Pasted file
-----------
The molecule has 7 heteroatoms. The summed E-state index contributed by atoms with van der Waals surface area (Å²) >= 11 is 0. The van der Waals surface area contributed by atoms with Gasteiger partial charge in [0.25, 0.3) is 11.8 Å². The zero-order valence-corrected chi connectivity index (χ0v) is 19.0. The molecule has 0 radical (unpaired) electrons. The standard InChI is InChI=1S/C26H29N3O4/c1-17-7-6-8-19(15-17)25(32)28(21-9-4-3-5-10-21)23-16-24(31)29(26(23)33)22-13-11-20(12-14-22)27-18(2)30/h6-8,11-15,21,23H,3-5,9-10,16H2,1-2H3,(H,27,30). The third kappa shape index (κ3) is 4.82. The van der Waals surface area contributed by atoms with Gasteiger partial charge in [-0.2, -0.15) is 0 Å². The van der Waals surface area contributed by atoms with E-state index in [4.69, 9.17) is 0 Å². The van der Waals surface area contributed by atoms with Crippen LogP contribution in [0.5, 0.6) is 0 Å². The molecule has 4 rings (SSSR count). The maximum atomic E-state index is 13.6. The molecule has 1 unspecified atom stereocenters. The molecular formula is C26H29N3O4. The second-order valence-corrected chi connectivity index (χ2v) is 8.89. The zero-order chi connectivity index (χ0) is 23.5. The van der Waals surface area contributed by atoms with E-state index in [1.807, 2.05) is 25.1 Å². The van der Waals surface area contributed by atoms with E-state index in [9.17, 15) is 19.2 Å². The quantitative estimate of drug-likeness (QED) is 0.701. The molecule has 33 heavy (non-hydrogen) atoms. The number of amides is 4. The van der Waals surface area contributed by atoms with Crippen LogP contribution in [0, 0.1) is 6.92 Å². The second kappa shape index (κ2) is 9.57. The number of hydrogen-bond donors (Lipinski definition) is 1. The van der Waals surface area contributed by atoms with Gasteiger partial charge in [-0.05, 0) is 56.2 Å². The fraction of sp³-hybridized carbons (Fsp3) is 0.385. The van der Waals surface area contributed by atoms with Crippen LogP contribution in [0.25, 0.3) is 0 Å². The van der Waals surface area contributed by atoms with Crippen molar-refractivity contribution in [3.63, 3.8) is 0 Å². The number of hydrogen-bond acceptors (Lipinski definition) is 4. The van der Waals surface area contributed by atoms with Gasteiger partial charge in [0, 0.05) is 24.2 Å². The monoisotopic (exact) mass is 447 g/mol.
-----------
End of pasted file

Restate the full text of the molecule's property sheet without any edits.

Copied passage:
The molecule has 7 heteroatoms. The summed E-state index contributed by atoms with van der Waals surface area (Å²) >= 11 is 0. The van der Waals surface area contributed by atoms with Gasteiger partial charge in [0.25, 0.3) is 11.8 Å². The zero-order valence-corrected chi connectivity index (χ0v) is 19.0. The molecule has 0 radical (unpaired) electrons. The standard InChI is InChI=1S/C26H29N3O4/c1-17-7-6-8-19(15-17)25(32)28(21-9-4-3-5-10-21)23-16-24(31)29(26(23)33)22-13-11-20(12-14-22)27-18(2)30/h6-8,11-15,21,23H,3-5,9-10,16H2,1-2H3,(H,27,30). The third kappa shape index (κ3) is 4.82. The van der Waals surface area contributed by atoms with Gasteiger partial charge in [-0.2, -0.15) is 0 Å². The van der Waals surface area contributed by atoms with E-state index in [4.69, 9.17) is 0 Å². The van der Waals surface area contributed by atoms with Crippen LogP contribution in [0.5, 0.6) is 0 Å². The molecule has 4 rings (SSSR count). The maximum atomic E-state index is 13.6. The molecule has 1 unspecified atom stereocenters. The molecular formula is C26H29N3O4. The second-order valence-corrected chi connectivity index (χ2v) is 8.89. The zero-order chi connectivity index (χ0) is 23.5. The van der Waals surface area contributed by atoms with E-state index in [1.807, 2.05) is 25.1 Å². The van der Waals surface area contributed by atoms with E-state index in [9.17, 15) is 19.2 Å². The quantitative estimate of drug-likeness (QED) is 0.701. The molecule has 33 heavy (non-hydrogen) atoms. The number of amides is 4. The van der Waals surface area contributed by atoms with Crippen LogP contribution in [0, 0.1) is 6.92 Å². The second kappa shape index (κ2) is 9.57. The number of hydrogen-bond donors (Lipinski definition) is 1. The van der Waals surface area contributed by atoms with Gasteiger partial charge in [-0.05, 0) is 56.2 Å². The fraction of sp³-hybridized carbons (Fsp3) is 0.385. The van der Waals surface area contributed by atoms with Crippen LogP contribution in [0.25, 0.3) is 0 Å². The van der Waals surface area contributed by atoms with Crippen molar-refractivity contribution in [3.63, 3.8) is 0 Å². The number of hydrogen-bond acceptors (Lipinski definition) is 4. The van der Waals surface area contributed by atoms with Gasteiger partial charge in [0, 0.05) is 24.2 Å². The monoisotopic (exact) mass is 447 g/mol.